Adam Grant’s book Think Again reminded me of Anais Nin’s quote, “We don’t see things as they are, we see them as we are.” And therefore, we can see them differently if we choose.
Some of the tips he offers for putting a new lens on our views include valuing curiosity, looking for information that goes against what you believe, focusing more on improving yourself and less on proving yourself, looking for people who will challenge you with feedback to help you grow, using questions rather than statements when listening to others, talking to kids at dinner about different topics and what they think about them, considering better practices rather than best practices to always raise the bar, and not asking kids what they want to be when they grow up. Continue reading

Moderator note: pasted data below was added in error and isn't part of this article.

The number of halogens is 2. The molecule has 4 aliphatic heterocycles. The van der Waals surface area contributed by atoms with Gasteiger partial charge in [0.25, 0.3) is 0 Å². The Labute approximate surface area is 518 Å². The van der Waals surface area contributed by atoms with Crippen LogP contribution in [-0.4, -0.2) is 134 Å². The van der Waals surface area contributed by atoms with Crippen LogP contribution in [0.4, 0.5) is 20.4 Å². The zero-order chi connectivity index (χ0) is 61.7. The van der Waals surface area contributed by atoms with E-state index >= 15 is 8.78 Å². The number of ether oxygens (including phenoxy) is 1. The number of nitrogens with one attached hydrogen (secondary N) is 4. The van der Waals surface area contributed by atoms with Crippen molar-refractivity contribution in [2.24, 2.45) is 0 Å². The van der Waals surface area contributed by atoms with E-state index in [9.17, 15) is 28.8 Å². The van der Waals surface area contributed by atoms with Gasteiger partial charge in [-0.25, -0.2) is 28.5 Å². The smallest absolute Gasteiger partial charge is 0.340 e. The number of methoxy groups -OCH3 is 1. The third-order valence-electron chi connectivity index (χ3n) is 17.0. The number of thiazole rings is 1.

I am currently reading Shantaram by Gregory David Roberts and something in the book made me stop and think.
The author writes, “What characterizes the human race more, Karla once asked me, cruelty, or the capacity to feel shame for it? I thought the question acutely clever then, when I first heard it, but I’m lonelier and wiser now, and I know it isn’t cruelty or shame that characterizes the human race. It’s forgiveness that makes us what we are. Without forgiveness, our species would’ve annihilated itself in endless retributions. Without forgiveness, there would be no history. Without that hope, there would be no art, for every work of art is in some way an act of forgiveness. Without that dream, there would be no love, for every act of love is in some way a promise to forgive. We live on because we can love, and we love because we can forgive.” Continue reading